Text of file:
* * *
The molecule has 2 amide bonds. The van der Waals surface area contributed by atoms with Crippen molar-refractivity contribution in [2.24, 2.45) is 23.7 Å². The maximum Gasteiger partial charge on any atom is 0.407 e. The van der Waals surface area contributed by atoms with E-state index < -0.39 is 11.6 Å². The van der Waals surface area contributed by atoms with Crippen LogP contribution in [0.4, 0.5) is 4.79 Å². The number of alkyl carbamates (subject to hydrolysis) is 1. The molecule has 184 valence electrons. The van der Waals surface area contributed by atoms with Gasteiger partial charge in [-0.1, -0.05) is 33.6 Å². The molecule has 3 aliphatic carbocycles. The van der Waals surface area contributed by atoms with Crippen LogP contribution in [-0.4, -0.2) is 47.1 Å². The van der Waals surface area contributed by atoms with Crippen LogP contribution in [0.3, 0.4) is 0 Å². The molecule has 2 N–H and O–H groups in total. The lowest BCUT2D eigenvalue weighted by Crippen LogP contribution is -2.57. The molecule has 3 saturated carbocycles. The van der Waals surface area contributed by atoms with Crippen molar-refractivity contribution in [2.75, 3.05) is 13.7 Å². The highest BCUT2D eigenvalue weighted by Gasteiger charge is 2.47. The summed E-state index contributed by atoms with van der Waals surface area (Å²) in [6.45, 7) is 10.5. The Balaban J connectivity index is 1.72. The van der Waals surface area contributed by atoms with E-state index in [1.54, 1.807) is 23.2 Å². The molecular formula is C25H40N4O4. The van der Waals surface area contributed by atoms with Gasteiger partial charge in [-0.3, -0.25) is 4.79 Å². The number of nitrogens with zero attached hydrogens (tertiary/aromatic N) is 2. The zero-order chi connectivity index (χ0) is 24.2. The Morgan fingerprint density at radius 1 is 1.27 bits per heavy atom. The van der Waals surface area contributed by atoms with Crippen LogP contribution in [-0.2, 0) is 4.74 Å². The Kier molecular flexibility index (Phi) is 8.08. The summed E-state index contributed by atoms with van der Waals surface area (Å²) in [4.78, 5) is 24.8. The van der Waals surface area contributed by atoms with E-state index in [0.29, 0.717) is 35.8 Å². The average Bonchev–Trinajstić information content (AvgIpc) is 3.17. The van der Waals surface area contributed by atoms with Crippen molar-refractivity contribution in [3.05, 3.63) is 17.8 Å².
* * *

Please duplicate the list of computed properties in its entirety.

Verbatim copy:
The molecule has 2 amide bonds. The van der Waals surface area contributed by atoms with Crippen molar-refractivity contribution in [2.24, 2.45) is 23.7 Å². The maximum Gasteiger partial charge on any atom is 0.407 e. The van der Waals surface area contributed by atoms with E-state index < -0.39 is 11.6 Å². The van der Waals surface area contributed by atoms with Crippen LogP contribution in [0.4, 0.5) is 4.79 Å². The number of alkyl carbamates (subject to hydrolysis) is 1. The molecule has 184 valence electrons. The van der Waals surface area contributed by atoms with Gasteiger partial charge in [-0.1, -0.05) is 33.6 Å². The molecule has 3 aliphatic carbocycles. The van der Waals surface area contributed by atoms with Crippen LogP contribution in [-0.4, -0.2) is 47.1 Å². The van der Waals surface area contributed by atoms with Crippen LogP contribution in [0.3, 0.4) is 0 Å². The molecule has 2 N–H and O–H groups in total. The lowest BCUT2D eigenvalue weighted by Crippen LogP contribution is -2.57. The molecule has 3 saturated carbocycles. The van der Waals surface area contributed by atoms with Crippen molar-refractivity contribution in [2.75, 3.05) is 13.7 Å². The highest BCUT2D eigenvalue weighted by Gasteiger charge is 2.47. The summed E-state index contributed by atoms with van der Waals surface area (Å²) in [6.45, 7) is 10.5. The Balaban J connectivity index is 1.72. The van der Waals surface area contributed by atoms with E-state index in [1.54, 1.807) is 23.2 Å². The molecular formula is C25H40N4O4. The van der Waals surface area contributed by atoms with Gasteiger partial charge in [-0.3, -0.25) is 4.79 Å². The number of nitrogens with zero attached hydrogens (tertiary/aromatic N) is 2. The zero-order chi connectivity index (χ0) is 24.2. The Morgan fingerprint density at radius 1 is 1.27 bits per heavy atom. The van der Waals surface area contributed by atoms with Crippen LogP contribution in [-0.2, 0) is 4.74 Å². The Kier molecular flexibility index (Phi) is 8.08. The summed E-state index contributed by atoms with van der Waals surface area (Å²) in [4.78, 5) is 24.8. The van der Waals surface area contributed by atoms with E-state index in [0.29, 0.717) is 35.8 Å². The average Bonchev–Trinajstić information content (AvgIpc) is 3.17. The van der Waals surface area contributed by atoms with Crippen molar-refractivity contribution in [3.05, 3.63) is 17.8 Å².